To begin with, data from the World Bank reveals that China, and other developing countries, produce far more carbon per dollar of economic output (at purchasing power parity) than do Western nations. For example, China produced 0.6 kilograms of carbon dioxide per dollar of economic output in 2014, whereas America produced 0.3 kg of CO2, and Germany produced just 0.2 kg.
On top of this, China shows no signs of decreasing its emissions any time soon: China’s currently building hundreds of new coal-fired power plants, which will ensure its CO2 emissions continue to rise for decades to come.
Taken together, these facts suggest that every factory pushed out of the West due to carbon taxes actually increases global emissions dramatically, and this will continue to be the case for decades to come.
A number of other studies came to the same conclusion.
One important paper published in Proceedings of the National Academy of Sciences, found that carbon reductions alleged to the Kyoto Protocol were more than offset by increase emissions from imported products. Glen Peters of the Centre for International Climate and Environmental Research said this of the research:
Our study shows for the first time that emissions from increased production of internationally traded products have more than offset the emissions reductions achieved under the Kyoto Protocol … this suggests that the current focus on territorial emissions in a subset of countries may be ineffective at reducing global emissions without some mechanisms to monitor and report emissions from the production of imported goods and services.
Essentially, local carbon taxes are not a useful tool for mitigating a nation’s carbon footprint. If anything they actually raise global emissions. The paper also notes that China accounts for some 75 percent of the developed world’s offshored emissions.
Another study published in The Guardian, found that “50 percent of the rise in Chinese emissions are the result of goods for foreign markets.” This was echoed in a different study from the scientific journal Geophysical Research Letters, which found that cuts in carbon emissions by developed countries have been cancelled out “many times over” by increases in imported goods from developing countries—especially China.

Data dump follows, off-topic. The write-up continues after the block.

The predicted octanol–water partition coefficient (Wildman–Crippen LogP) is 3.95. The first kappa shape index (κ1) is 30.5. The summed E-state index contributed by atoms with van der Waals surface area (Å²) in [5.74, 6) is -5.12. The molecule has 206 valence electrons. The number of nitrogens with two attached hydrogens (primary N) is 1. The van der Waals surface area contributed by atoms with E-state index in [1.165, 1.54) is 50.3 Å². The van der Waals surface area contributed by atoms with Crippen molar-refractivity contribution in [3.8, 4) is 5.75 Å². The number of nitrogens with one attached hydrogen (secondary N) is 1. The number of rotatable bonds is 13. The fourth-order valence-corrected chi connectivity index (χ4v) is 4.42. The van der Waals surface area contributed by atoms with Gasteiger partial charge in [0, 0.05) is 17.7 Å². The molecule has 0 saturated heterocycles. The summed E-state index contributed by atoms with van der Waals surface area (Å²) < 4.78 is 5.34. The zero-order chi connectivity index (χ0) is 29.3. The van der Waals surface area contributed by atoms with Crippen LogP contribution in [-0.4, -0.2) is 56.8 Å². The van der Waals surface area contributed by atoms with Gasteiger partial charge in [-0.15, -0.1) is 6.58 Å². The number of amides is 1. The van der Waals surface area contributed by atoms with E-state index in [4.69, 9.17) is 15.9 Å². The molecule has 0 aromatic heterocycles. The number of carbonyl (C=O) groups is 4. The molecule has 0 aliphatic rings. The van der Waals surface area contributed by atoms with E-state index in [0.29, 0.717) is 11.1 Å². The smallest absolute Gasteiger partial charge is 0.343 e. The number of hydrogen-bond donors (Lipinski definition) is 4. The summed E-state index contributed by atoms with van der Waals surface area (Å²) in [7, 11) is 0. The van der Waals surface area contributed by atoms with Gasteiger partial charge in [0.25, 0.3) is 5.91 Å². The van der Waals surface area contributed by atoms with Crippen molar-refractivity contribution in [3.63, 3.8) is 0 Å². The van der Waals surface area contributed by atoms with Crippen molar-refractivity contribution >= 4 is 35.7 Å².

Another study found that all of the trumpeted carbon reductions in places like Germany fall apart under closer scrutiny:
According to standard date, developed countries can claim to have reduced their collective emissions by almost 2% between 1990 and 2008. But once the carbon cost of imports have been added to each country, and exports subtracted – the true change has been an increase of 7%. If Russia and Ukraine – which cut their CO2 emissions rapidly in the 1990s due to economic collapse – are excluded, the rise is 12%.
In the same period, UK emissions fell by 28 million tonnes, but when imports and exports are taken into account, the domestic footprint has risen by more than 100 million tonnes. Europe achieved a 6% cut in CO2 emissions, but when outsourcing is considered that is reduced to 1%.
Together, these studies conclusively show that the offshoring of Western industry to China has actually increased global carbon emissions. It is unreasonable to assume that a carbon tax, which will further increase the incentive for business owners to offshore, will magically reduce global carbon emissions. There is no silver bullet. Carbon taxes are a pipe dream.
The same logic applies to Germany’s climate change mitigation strategy—it’s too much, too fast. If Germany’s serious about reducing emissions, it should instead invest in better housing insulation, and more energy efficient products. Too much pressure will force companies to move abroad, and the problem will only get worse.